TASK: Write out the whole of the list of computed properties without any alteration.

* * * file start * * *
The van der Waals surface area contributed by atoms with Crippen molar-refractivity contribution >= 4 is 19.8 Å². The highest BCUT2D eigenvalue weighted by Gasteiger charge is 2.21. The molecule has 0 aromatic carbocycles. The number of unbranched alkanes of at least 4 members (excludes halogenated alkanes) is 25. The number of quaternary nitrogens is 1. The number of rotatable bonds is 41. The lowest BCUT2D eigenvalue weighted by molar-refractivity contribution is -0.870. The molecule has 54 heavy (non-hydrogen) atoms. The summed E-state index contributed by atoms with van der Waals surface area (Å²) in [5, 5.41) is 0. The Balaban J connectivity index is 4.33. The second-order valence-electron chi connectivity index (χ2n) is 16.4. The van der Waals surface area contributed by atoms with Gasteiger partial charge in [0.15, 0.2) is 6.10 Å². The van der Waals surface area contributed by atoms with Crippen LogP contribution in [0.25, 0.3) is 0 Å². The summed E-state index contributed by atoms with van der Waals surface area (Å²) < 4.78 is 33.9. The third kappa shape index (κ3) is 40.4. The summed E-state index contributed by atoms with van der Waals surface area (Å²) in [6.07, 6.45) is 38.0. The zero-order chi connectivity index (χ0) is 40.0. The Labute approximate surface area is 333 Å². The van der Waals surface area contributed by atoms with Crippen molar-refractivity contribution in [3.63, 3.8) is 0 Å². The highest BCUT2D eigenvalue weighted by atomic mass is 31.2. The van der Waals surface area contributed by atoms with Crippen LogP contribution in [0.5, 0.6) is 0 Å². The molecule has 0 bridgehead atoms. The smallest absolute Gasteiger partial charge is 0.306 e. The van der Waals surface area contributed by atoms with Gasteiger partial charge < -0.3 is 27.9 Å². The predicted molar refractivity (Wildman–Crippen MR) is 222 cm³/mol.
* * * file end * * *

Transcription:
The van der Waals surface area contributed by atoms with Crippen molar-refractivity contribution >= 4 is 19.8 Å². The highest BCUT2D eigenvalue weighted by Gasteiger charge is 2.21. The molecule has 0 aromatic carbocycles. The number of unbranched alkanes of at least 4 members (excludes halogenated alkanes) is 25. The number of quaternary nitrogens is 1. The number of rotatable bonds is 41. The lowest BCUT2D eigenvalue weighted by molar-refractivity contribution is -0.870. The molecule has 54 heavy (non-hydrogen) atoms. The summed E-state index contributed by atoms with van der Waals surface area (Å²) in [5, 5.41) is 0. The Balaban J connectivity index is 4.33. The second-order valence-electron chi connectivity index (χ2n) is 16.4. The van der Waals surface area contributed by atoms with Gasteiger partial charge in [0.15, 0.2) is 6.10 Å². The van der Waals surface area contributed by atoms with Crippen LogP contribution in [0.25, 0.3) is 0 Å². The summed E-state index contributed by atoms with van der Waals surface area (Å²) < 4.78 is 33.9. The third kappa shape index (κ3) is 40.4. The summed E-state index contributed by atoms with van der Waals surface area (Å²) in [6.07, 6.45) is 38.0. The zero-order chi connectivity index (χ0) is 40.0. The Labute approximate surface area is 333 Å². The van der Waals surface area contributed by atoms with Crippen molar-refractivity contribution in [3.63, 3.8) is 0 Å². The highest BCUT2D eigenvalue weighted by atomic mass is 31.2. The van der Waals surface area contributed by atoms with Crippen LogP contribution in [0.5, 0.6) is 0 Å². The molecule has 0 bridgehead atoms. The smallest absolute Gasteiger partial charge is 0.306 e. The van der Waals surface area contributed by atoms with Gasteiger partial charge < -0.3 is 27.9 Å². The predicted molar refractivity (Wildman–Crippen MR) is 222 cm³/mol.